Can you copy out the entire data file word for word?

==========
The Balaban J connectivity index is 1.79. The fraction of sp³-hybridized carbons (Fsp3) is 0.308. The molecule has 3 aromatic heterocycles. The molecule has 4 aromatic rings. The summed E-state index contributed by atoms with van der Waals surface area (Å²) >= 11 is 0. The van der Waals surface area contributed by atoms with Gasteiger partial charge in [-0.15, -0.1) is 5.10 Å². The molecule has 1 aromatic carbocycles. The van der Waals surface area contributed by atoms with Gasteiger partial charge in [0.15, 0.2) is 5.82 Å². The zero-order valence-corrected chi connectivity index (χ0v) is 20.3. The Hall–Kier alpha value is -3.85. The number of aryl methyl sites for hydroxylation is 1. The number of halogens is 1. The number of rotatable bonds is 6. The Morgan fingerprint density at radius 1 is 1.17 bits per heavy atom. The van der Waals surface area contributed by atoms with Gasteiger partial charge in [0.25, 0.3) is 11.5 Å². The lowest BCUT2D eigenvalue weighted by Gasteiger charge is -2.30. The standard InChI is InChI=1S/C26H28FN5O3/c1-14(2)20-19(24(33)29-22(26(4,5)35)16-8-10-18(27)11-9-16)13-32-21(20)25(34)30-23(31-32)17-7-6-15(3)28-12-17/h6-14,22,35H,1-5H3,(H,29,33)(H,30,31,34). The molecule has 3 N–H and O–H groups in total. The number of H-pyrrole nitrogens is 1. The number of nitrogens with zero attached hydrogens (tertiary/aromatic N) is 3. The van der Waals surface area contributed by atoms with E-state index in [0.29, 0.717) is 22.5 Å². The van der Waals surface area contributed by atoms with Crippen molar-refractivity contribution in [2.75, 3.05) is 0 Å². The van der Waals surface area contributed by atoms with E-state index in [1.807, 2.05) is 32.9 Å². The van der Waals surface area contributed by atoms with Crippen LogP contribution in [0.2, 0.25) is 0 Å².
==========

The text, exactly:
The Balaban J connectivity index is 1.79. The fraction of sp³-hybridized carbons (Fsp3) is 0.308. The molecule has 3 aromatic heterocycles. The molecule has 4 aromatic rings. The summed E-state index contributed by atoms with van der Waals surface area (Å²) >= 11 is 0. The van der Waals surface area contributed by atoms with Gasteiger partial charge in [-0.15, -0.1) is 5.10 Å². The molecule has 1 aromatic carbocycles. The van der Waals surface area contributed by atoms with Gasteiger partial charge in [0.15, 0.2) is 5.82 Å². The zero-order valence-corrected chi connectivity index (χ0v) is 20.3. The Hall–Kier alpha value is -3.85. The number of aryl methyl sites for hydroxylation is 1. The number of halogens is 1. The number of rotatable bonds is 6. The Morgan fingerprint density at radius 1 is 1.17 bits per heavy atom. The van der Waals surface area contributed by atoms with Gasteiger partial charge in [0.25, 0.3) is 11.5 Å². The lowest BCUT2D eigenvalue weighted by Gasteiger charge is -2.30. The standard InChI is InChI=1S/C26H28FN5O3/c1-14(2)20-19(24(33)29-22(26(4,5)35)16-8-10-18(27)11-9-16)13-32-21(20)25(34)30-23(31-32)17-7-6-15(3)28-12-17/h6-14,22,35H,1-5H3,(H,29,33)(H,30,31,34). The molecule has 3 N–H and O–H groups in total. The number of H-pyrrole nitrogens is 1. The number of nitrogens with zero attached hydrogens (tertiary/aromatic N) is 3. The van der Waals surface area contributed by atoms with E-state index in [0.29, 0.717) is 22.5 Å². The van der Waals surface area contributed by atoms with Crippen molar-refractivity contribution in [2.75, 3.05) is 0 Å². The van der Waals surface area contributed by atoms with E-state index in [1.807, 2.05) is 32.9 Å². The van der Waals surface area contributed by atoms with Crippen LogP contribution in [0.2, 0.25) is 0 Å².